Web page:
[1]Writings of Washington, xii., 132. Washington adopted Alexander Hamilton’s draft verbatim.

submitted to the SRN by Rev. John Helt

Tuesday, November 23, 2010

Whistling Jack Smith delivers the goods:

From writer observer Norb Blei of Ellison Bay (Door Co.) WI comes this posting this morning.

Subscribe to Norb's website and relish it as the Raccoon News does.

Re whistling -

We are put in mind of Art Olson of Olson's Ace Hardware Store, Waukesha WI. His steady whistling as he dispenses his goods is a high point of a trip to his got everything hardware emporium.

There's a man in the world who is never turned down,
Wherever he chances to stray;
he gets the glad hand in the populous town,
or out where the farmers make hay;
he's greeted with pleasure on deserts of sand,
and deep in the aisles of the woods;
wherever he goes there's the welcoming hand—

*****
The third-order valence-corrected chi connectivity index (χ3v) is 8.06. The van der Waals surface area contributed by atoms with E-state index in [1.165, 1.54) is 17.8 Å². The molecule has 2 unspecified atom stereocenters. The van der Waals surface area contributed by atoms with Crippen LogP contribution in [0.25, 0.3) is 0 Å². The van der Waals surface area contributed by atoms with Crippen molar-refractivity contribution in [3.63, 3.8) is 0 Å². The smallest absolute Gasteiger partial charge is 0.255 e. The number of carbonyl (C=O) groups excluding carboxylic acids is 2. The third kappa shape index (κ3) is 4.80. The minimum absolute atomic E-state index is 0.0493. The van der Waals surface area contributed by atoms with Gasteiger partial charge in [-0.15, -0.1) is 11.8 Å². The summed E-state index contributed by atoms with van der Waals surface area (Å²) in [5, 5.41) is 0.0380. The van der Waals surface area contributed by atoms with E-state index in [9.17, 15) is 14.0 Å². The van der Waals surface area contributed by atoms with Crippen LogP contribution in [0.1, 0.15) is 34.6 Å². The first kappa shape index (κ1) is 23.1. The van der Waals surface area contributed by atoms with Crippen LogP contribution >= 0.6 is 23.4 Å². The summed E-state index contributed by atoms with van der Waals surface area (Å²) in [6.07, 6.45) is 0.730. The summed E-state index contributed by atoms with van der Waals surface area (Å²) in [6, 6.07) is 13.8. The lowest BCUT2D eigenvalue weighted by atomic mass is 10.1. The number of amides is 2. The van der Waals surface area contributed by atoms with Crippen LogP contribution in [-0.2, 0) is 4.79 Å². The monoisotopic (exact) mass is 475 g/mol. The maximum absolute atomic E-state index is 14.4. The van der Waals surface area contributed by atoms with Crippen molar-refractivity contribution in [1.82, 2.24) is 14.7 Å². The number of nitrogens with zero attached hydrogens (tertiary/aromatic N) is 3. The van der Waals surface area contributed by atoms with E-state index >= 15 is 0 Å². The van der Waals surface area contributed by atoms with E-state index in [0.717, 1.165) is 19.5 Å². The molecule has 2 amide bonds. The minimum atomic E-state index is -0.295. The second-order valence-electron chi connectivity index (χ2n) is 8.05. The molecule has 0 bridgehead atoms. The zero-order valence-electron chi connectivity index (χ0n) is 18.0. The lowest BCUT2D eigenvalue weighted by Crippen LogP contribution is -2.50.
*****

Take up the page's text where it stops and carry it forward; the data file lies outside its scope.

he's The Man Who Delivers the Goods. (while whistling, we add)


So many of you contacted us after yesterday's SRN posting for the recipe on the church mice candies that we obtained it from the kindly cook, Kirsten Dobson:

Click on image to enlarge

Monday, November 22, 2010

Confectionary church mice

Consummately consumable
definitely non-'UGH' mice
were brought in by Kirsten Dobson.
A whole platter of them joined the many delectables at the annual Christmas Advent workshop held yesterday at the historic First Congregational United Church of Christ, 100 E Broadway, Waukesha WI.
These affairs, to which we've been many times, feature the creation of Christmas crafts following a potluck lunch in the Heritage Room. The food at these potlucks include numerous traditional casseroles, desserts and other delectable specialty fare.
This year, by our eyes, nothing drew more comments, smiles and applause than Kirsten Dobson's church mice, pictured here. She made them with candy kisses, maraschino cherries dipped in chocolate, and sliced almonds for the wee ears. The eyes and nose were applied with a toothpick.